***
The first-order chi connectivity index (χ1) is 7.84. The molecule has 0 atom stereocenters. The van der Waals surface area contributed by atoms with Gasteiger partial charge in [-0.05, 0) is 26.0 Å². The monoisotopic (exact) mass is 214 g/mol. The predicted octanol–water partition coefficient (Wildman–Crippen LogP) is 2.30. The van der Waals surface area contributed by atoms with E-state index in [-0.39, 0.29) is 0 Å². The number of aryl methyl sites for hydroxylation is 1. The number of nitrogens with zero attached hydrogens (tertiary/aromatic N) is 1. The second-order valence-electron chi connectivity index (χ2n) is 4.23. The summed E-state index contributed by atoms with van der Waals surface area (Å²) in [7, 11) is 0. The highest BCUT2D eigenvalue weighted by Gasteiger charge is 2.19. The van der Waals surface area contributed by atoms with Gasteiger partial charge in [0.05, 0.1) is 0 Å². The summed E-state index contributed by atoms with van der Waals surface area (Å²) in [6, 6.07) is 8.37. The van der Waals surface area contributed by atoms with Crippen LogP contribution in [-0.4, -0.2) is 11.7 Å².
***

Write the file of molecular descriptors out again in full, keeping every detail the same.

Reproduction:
The first-order chi connectivity index (χ1) is 7.84. The molecule has 0 atom stereocenters. The van der Waals surface area contributed by atoms with Gasteiger partial charge in [-0.05, 0) is 26.0 Å². The monoisotopic (exact) mass is 214 g/mol. The predicted octanol–water partition coefficient (Wildman–Crippen LogP) is 2.30. The van der Waals surface area contributed by atoms with E-state index in [-0.39, 0.29) is 0 Å². The number of aryl methyl sites for hydroxylation is 1. The number of nitrogens with zero attached hydrogens (tertiary/aromatic N) is 1. The second-order valence-electron chi connectivity index (χ2n) is 4.23. The summed E-state index contributed by atoms with van der Waals surface area (Å²) in [7, 11) is 0. The highest BCUT2D eigenvalue weighted by Gasteiger charge is 2.19. The van der Waals surface area contributed by atoms with Gasteiger partial charge in [0.05, 0.1) is 0 Å². The summed E-state index contributed by atoms with van der Waals surface area (Å²) in [6, 6.07) is 8.37. The van der Waals surface area contributed by atoms with Crippen LogP contribution in [-0.4, -0.2) is 11.7 Å².